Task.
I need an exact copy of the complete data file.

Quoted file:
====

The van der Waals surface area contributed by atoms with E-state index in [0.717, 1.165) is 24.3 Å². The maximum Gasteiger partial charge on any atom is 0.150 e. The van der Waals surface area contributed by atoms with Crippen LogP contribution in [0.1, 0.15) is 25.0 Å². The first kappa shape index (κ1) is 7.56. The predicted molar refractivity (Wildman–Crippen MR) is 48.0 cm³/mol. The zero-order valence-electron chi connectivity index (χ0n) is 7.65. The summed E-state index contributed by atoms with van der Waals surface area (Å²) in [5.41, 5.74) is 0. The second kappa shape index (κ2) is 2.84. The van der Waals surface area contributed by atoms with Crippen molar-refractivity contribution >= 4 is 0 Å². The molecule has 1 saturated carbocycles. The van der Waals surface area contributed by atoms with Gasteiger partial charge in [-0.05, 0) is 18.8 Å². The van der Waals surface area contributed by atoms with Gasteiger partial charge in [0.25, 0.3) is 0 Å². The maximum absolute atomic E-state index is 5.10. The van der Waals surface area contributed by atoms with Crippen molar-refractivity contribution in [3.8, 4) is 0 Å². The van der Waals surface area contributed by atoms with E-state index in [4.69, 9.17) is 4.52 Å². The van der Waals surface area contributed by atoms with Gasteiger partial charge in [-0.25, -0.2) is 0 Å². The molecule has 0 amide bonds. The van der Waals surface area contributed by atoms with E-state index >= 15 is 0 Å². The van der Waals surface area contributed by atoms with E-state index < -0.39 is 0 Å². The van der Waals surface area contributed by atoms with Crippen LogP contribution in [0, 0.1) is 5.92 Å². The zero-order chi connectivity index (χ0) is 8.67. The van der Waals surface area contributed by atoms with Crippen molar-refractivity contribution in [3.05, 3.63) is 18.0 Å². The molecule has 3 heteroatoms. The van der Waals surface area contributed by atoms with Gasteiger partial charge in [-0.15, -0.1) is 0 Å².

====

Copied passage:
The van der Waals surface area contributed by atoms with E-state index in [0.717, 1.165) is 24.3 Å². The maximum Gasteiger partial charge on any atom is 0.150 e. The van der Waals surface area contributed by atoms with Crippen LogP contribution in [0.1, 0.15) is 25.0 Å². The first kappa shape index (κ1) is 7.56. The predicted molar refractivity (Wildman–Crippen MR) is 48.0 cm³/mol. The zero-order valence-electron chi connectivity index (χ0n) is 7.65. The summed E-state index contributed by atoms with van der Waals surface area (Å²) in [5.41, 5.74) is 0. The second kappa shape index (κ2) is 2.84. The van der Waals surface area contributed by atoms with Crippen molar-refractivity contribution >= 4 is 0 Å². The molecule has 1 saturated carbocycles. The van der Waals surface area contributed by atoms with Gasteiger partial charge in [-0.05, 0) is 18.8 Å². The van der Waals surface area contributed by atoms with Gasteiger partial charge in [0.25, 0.3) is 0 Å². The maximum absolute atomic E-state index is 5.10. The van der Waals surface area contributed by atoms with Crippen molar-refractivity contribution in [3.8, 4) is 0 Å². The van der Waals surface area contributed by atoms with E-state index in [4.69, 9.17) is 4.52 Å². The van der Waals surface area contributed by atoms with Gasteiger partial charge in [-0.25, -0.2) is 0 Å². The molecule has 0 amide bonds. The van der Waals surface area contributed by atoms with E-state index >= 15 is 0 Å². The van der Waals surface area contributed by atoms with E-state index < -0.39 is 0 Å². The van der Waals surface area contributed by atoms with Crippen LogP contribution in [0, 0.1) is 5.92 Å². The zero-order chi connectivity index (χ0) is 8.67. The van der Waals surface area contributed by atoms with Crippen molar-refractivity contribution in [3.05, 3.63) is 18.0 Å². The molecule has 3 heteroatoms. The van der Waals surface area contributed by atoms with Gasteiger partial charge in [-0.15, -0.1) is 0 Å².